Finishing a play at the rim is not that easy in the NBA. You think it’s just a layup but this is a league filled with long-armed, aggressive shot blockers who make the routine hard to do. If you go to the basket, you have to find a shot over or around them.
Who does that the best? Kevin Durant.
Hoopdata is a favorite site of mine for the wealth of information it provides, and one of the guys there is friend of this blog Joe Treutlein (he’s helped us with college scouting). He put together a list of the top 50 finishers at the rim for TrueHoop (by percentage), and we pass along the top 10 (along with the number of makes they had at the rim last season:
1. Kevin Durant (217 makes, 77.2 percent); 2. Dwight Howard (411, 75.4 percent); 3. Kevin Garnett (179, 74.3 percent); 4. Al Horford (178, 74.2 percent); 5. Wilson Chandler (161, 73.9 percent); 6. Andrew Bynum (160, 73.7 percent); 7. DeAndre Jordan (205, 73.7 percent); 8. Serge Ibaka (187, 73.6 percent); 9. Thaddeus Young (309, 73.4 percent); 10. Tyson Chandler (217, 72.8 percent).
The number that jumps out at me? Dwight Howard had 411 makes at the rim, 100 more than anyone in the top 10. Not only does he finish, he knows how to use his strength and speed to get a shot he can finish.
After that, credit to guys like Durant who usually make their living on the perimeter but know how to finish at the rim. Go check out the whole list, it’s fascinating. And something to watch for next season. If there is a next season.
Philadelphia 76ers big man Joel Embiid has a certain sense of humor, one that has embraced former Sixers GM Sam Hinkie’s motto of “Trust the Process” as a kind of personal mantra and brand.
Embiid has apparently taken it a step further, showing off custom sneakers on Snapchat of his “Trust the Process” shoes.
You read that right.
The inside tongue of a pair of kicks Embiid was rocking on Saturday read in all lowercase letters the phrase we now associate with the Cameroonian center.
Embiid famously dubbed himself “The Process” and even filed for a trademark on the language in order to sell merchandise no doubt to be with us shortly.
Keep it coming, Joel. Absolutely each and every one of these are great.
Cleveland Cavaliers superstar LeBron James is one of the best basketball players ever, and on Friday night he passed Elvin Hayes for 9th on the NBA’s all-time scoring list.
Now, LeBron has accomplished a feat that is all his own.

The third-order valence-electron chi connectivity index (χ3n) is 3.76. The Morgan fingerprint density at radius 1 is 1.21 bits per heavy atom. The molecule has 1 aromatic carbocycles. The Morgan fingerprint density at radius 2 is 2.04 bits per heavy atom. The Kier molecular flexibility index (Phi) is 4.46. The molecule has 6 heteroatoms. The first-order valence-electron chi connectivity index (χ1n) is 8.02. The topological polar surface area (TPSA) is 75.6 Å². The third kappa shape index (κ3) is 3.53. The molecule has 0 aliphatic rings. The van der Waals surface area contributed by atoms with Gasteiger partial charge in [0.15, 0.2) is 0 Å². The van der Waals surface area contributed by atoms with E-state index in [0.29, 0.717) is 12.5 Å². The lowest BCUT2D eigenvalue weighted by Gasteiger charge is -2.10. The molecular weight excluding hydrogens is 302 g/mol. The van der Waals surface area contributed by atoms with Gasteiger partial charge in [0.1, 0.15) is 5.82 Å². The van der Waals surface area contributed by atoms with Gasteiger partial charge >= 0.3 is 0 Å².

During a game against the Charlotte Hornets on Saturday, James became the first player to log 27,000 points, 7,000 rebounds, and 7,000 assists.
Being alone in those categories is incredibly special, and is a marker to how James has played his entire career as a revolutionary point forward.
James is not only 9th in scoring, but 16th in assists. Statistical averages suggest he will end the season somewhere around 12th all-time in passing.
Timofey Mozgov is not an MVP candidate, but that didn’t stop one fan from starting a chant while the Los Angeles Lakers C was at the free-throw line on Friday night against the Phoenix Suns.
May I just say this: Bless this fan.
As Mozgov went to the line midway through the first quarter, someone within earshot of ESPN’s parabolic microphones started a chant for the Russian big man.
It was quiet during Mozgov’s first free throw, but during the second more fans at Staples joined in to the point where it was impossible to ignore it.
This is what having a fun at a basketball game looks like. Too good.
Cleveland Cavaliers veteran Richard Jefferson has a legendary Snapchat account, and I think it just got even better.
During a video posted to Jefferson’s account on Saturday, viewers were able to see a point-of-view account of what it’s like to be an NBA player practicing 3-pointers and dunking down lob passes.
Thanks to a pair of Snapchat Spectacles — a video camera in a set of glasses and paired with the social application — Jefferson gave us a taste of what it’s like to be an NBA player, if only for a moment.
I think it’s pretty cool to see from his perspective. Thanks to the evolution of wearable technology and 3D viewing equipment this is probably just a very small preview of what our viewing experience for the NBA is going to be like in 10-15 years.